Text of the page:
Montreal Inspired Sushi – Kejaki Sushi Bar

Kejaki Sushi

September 29, 2016

in Reviews, Ville St. Laurent

I’m starting off this review with an apology, and you’ll see why. I’m often asked which are my favourite restaurants in Montreal. I always answer with the same handful of places because obviously, they are my favourites, but I’ve been lying. Ok, not LYING lying, but I haven’t been 100% honest. Not in the sense that I’m naming places that aren’t my favourites, but I haven’t been mentioning all of them. If there’s one “favourite restaurant” I’m always being asked about it’s Japanese.”Hey Jason, it’s obvious that you’re so ridiculously good looking, but more importantly, where’s your favourite Japanese restaurant in the city?” One of my favourites is Kejaki Sushi in Ville Saint-Laurent.

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From sushi to sashmi, maki to handrolls, Kejaki has the usual suspects of sushi bar items on their menu. I’ll be straight up with you, if you’re looking for the most super bonafide Japanese sushi experience, you won’t find it here. But if you’re down to smash some awesome soosh with inauthentic abandon, you’re at the right place.

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The specialty rolls are solid – just don’t pay attending to the hokey names they’ve been given. Like the whimsically named, “Rockland”, and “Bagel.” I’m guessing that are named and inspired by well-known Montreal references. I’ve eaten them numerous times, I don’t see the tie, but they’re delicious so I don’t ask questions. Like this the “Forum” roll – tempura salmon, spicy sauce, caviar and cucumber. Salmon swim in water, water freezes into ice, you can play hockey on ice, boom, old Montreal Forum. Maybe? I don’t know. Doesn’t matter.


kejakiGet the rainbow roll; and inside-out maki roll stuffed with salmon, tempura, spicy mayo, tobiko and wrapped with alternating sheets of tuna, avocado and salmon. Don’t forget to order the signature “Kejaki” roll – the antithesis of all that is sushi and the epitome of what I call “soosh“. Definitely one of my favourites. Tempura chicken, cucumber, spicy sauce, tobiko and… crushed up potato chips. Just go with it, it works. I don’t know how, but it does. This specialty roll is definitely the panda-gyaru girls of Harajuku, lolita cafes, school-boy nightclub hosts and strange 4chan memes; things that are embarrassingly Japanese that everybody loves.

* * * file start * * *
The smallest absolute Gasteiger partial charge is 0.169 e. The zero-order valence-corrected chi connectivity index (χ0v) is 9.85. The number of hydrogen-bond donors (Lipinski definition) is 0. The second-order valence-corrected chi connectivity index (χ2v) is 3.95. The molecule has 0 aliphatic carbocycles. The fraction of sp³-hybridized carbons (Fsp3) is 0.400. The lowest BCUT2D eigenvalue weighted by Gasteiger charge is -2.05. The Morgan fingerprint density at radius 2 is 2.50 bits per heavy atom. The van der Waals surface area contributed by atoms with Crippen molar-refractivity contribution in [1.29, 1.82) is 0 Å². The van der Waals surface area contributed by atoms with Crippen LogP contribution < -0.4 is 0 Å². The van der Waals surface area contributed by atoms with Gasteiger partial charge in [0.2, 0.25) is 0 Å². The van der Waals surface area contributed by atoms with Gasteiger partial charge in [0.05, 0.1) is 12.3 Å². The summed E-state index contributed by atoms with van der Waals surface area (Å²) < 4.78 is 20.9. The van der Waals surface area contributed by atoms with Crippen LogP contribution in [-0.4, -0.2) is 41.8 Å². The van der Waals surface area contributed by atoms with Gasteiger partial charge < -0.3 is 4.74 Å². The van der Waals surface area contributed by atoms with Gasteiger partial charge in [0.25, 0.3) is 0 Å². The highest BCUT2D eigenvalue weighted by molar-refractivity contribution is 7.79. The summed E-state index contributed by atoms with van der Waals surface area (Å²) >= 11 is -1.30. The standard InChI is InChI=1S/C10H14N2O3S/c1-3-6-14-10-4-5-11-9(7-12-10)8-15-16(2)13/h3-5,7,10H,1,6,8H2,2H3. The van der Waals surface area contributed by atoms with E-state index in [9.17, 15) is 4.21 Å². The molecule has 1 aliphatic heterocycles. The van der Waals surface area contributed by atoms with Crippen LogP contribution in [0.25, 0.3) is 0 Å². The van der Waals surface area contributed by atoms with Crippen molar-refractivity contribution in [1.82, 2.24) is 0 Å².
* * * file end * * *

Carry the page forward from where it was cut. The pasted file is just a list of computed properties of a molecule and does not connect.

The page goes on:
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I’m not a big fan of the maki with cream cheese but my girl swears by them. The Philadelphia and Bagel rolls are her jam. The bagel is Kejaki’s interpretation of and Asian lox and cream cheese… just stuffed in rice and wrapped with seaweed. Avocado and cucumber completes the goyish roll. The Philadelphia is with tomago, crab, cucumbers, wrapped insides out and topped with massage and tobiko.

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The “Rinsha” roll. A maki roll of barbecued grilled eel and fresh scallops, battered and deep fried. The smokey eel lends well to the sweetness of the scallops. The fried exterior is great against the buttery mouthful of each bite. If you’ve never had eel before, it basically just takes like fish. The grilled variety includes a savoury bbq sauce slathered over it that is similar to teriyaki sauce.

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Kejaki’s sushi and sashimi is always on point. I love the fact that they serve yellowtail tuna and uni on the regular. Always fresh, always delicious.

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Get the “Sunrise” – which roughly translates to “sex in your mouth, with your tongue.” Tobikio (flying fish roe) and salmon roe gunkan-maki topped with a delicate lobe of fresh sea urchin roe.

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I’ve been coming here for years. Kejaki is one of those neighbourhood places that does the job of hitting the spot and satiating your sushi cravings.They have other items on the menu as well. It’s one of those places that you go with someone who loves sushi but despises fish that will only eat cucumber and avocado rolls and maybe if they’re feeling adventurous, a California roll. Noodles, teriyaki and rice dishes, they have you covered.

Real talk, it’s not a place to go looking for a riveting, life-changing culinary experience. It’s not the type of restaurant where the fish being served has some long-winded story of how it was line-caught and shipped by a village fisherman named Hiroyuki in the fishing village Biei-cho in Hokkaido. It’s your neighbourhood sushi joint, one of my favourite sushi joints.

Kejaki Sushi Bar
884 Boulevard Décarie
514-748-9981
http://www.kejakisushimontreal.ca

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MTL Shore October 24, 2016 at 5:56 pm

This is a restaurant that is worth the discovery! I will absolutely have to try the “Rinsha” roll, never had that before in other places.

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